Oakland County will rebound from recession, economists say

By: Terry Oparka | Troy Times | Published May 4, 2011


TROY — Twenty-nine thousand jobs will be created in Oakland County over the next three years, ending the devastating losses of the last several years, according to local economists.

And gas prices and the crisis in Japan shouldn’t derail the recovery.

George Fulton and Donald Grimes of the University of Michigan Institute for Research on Labor, Employment and the Economy laid out their forecast at the 26th annual Economic Luncheon held at the Troy Marriott April 28.

Fulton said job gains will come from manufacturing and the auto industry: 11,000 jobs are expected to be added this year, 8,000 next year and 9,700 in 2013. The gains include the reopening of General Motors’ Orion Assembly Plant this year.

Grimes said those jobs will tend to be in higher-paying industries, including wholesale trade and information technology, with an average salary of $51,000. He added that some jobs will be in the lower-salary-range temporary help sector.

This follows the loss of 60,000 jobs and 10,000 home foreclosures in 2009, and a loss of 1,200 jobs last year.

Less positive aspects of the economy are the unemployment rate (10.3 percent statewide for March) and shrinkage of the government sector, Fulton said. Jobs in the government sector in Oakland County, which includes public schools and local government administration, will take a hit of 2,000 lost jobs through 2013, with most, 70 percent, of those losses coming this year, Fulton predicted. He does expect gas prices to come down.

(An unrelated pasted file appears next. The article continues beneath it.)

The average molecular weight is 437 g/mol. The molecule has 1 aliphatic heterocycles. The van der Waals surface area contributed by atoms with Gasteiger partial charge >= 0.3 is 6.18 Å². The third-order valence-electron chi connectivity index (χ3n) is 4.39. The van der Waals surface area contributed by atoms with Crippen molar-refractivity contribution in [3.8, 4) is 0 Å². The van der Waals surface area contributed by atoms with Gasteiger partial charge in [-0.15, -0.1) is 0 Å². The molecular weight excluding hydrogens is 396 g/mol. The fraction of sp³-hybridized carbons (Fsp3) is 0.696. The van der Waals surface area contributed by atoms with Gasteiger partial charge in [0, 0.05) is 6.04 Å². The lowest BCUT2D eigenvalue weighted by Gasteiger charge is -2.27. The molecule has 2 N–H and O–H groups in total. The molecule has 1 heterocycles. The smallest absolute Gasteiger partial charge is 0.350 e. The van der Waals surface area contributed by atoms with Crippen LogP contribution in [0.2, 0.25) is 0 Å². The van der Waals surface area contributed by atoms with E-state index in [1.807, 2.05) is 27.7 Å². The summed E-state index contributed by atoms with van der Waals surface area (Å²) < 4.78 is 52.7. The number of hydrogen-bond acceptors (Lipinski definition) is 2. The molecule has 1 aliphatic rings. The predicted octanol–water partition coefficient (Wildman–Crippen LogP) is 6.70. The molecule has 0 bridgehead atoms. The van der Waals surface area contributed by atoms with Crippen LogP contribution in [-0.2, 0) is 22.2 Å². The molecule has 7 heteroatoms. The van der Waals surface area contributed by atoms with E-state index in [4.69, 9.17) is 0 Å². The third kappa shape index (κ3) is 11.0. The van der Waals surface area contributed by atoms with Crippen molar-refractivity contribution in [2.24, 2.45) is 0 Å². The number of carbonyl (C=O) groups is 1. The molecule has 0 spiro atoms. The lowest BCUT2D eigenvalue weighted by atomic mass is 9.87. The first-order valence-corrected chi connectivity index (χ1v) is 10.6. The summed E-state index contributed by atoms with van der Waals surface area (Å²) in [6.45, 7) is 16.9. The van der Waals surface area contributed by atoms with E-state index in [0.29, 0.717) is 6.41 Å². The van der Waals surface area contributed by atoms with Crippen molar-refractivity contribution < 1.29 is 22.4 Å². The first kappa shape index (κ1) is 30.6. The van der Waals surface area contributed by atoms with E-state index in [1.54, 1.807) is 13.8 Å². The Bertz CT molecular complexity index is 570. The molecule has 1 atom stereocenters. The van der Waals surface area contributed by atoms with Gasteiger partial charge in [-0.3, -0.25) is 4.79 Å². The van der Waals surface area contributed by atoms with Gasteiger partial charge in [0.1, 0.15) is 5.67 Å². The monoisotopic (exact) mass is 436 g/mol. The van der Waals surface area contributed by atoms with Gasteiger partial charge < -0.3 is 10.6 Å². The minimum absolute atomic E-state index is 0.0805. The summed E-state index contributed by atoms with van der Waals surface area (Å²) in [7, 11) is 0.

Oakland County Executive L. Brooks Patterson said the housing market is seeing slow progress, and declines in property values are “slowing,” and he added that a shrinking government sector “would be a plus.”

He noted that Chrysler Headquarters and Technology Center in Auburn Hills is filled to capacity, and the health care sector in the county continues to grow.

Other highlights of the report included:

• The Detroit Three automakers’ share of the light vehicle market increased to 44.2 percent in 2010, the first increase since 1995, and that is expected to increase to just under 45 percent this year.

• Despite the rebound in auto manufacturing, the local auto industry will only employ slightly more than one-third of the workers it had in 2000.

• Unemployment in Oakland County is expected to drop to 9.8 percent his year, 9.5 percent next year and 9.2 percent in 2013.

“It does not mean the economy is back to normal,” Fulton cautioned. “For many residents, the economic struggles will continue. But we are in early steps of sustained recovery.”

The full economic outlook report is available at www.oakgov.com/peds.